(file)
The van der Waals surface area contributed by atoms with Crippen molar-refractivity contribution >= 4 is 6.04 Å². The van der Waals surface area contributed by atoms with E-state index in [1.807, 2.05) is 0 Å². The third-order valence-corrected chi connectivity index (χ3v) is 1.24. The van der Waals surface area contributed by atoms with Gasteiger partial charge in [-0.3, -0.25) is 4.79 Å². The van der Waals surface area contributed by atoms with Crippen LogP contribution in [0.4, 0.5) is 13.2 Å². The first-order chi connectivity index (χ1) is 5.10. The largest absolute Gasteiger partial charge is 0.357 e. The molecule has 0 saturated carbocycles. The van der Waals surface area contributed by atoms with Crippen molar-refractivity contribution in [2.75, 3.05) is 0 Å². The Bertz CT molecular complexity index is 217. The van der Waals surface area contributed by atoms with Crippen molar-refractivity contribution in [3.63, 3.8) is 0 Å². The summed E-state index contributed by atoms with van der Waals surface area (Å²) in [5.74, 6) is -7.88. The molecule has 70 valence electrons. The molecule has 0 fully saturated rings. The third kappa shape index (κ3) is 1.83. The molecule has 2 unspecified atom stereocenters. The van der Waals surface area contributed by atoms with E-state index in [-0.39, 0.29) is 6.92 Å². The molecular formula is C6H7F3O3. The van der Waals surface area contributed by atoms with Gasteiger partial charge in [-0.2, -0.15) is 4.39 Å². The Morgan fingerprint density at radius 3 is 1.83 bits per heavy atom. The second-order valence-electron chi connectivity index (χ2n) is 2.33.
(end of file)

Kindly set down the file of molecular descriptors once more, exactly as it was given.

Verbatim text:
The van der Waals surface area contributed by atoms with Crippen molar-refractivity contribution >= 4 is 6.04 Å². The van der Waals surface area contributed by atoms with E-state index in [1.807, 2.05) is 0 Å². The third-order valence-corrected chi connectivity index (χ3v) is 1.24. The van der Waals surface area contributed by atoms with Gasteiger partial charge in [-0.3, -0.25) is 4.79 Å². The van der Waals surface area contributed by atoms with Crippen LogP contribution in [0.4, 0.5) is 13.2 Å². The first-order chi connectivity index (χ1) is 5.10. The largest absolute Gasteiger partial charge is 0.357 e. The molecule has 0 saturated carbocycles. The van der Waals surface area contributed by atoms with Crippen molar-refractivity contribution in [2.75, 3.05) is 0 Å². The Bertz CT molecular complexity index is 217. The van der Waals surface area contributed by atoms with Crippen molar-refractivity contribution in [3.63, 3.8) is 0 Å². The summed E-state index contributed by atoms with van der Waals surface area (Å²) in [5.74, 6) is -7.88. The molecule has 70 valence electrons. The molecule has 0 fully saturated rings. The third kappa shape index (κ3) is 1.83. The molecule has 2 unspecified atom stereocenters. The van der Waals surface area contributed by atoms with E-state index in [-0.39, 0.29) is 6.92 Å². The molecular formula is C6H7F3O3. The van der Waals surface area contributed by atoms with Gasteiger partial charge in [-0.2, -0.15) is 4.39 Å². The Morgan fingerprint density at radius 3 is 1.83 bits per heavy atom. The second-order valence-electron chi connectivity index (χ2n) is 2.33.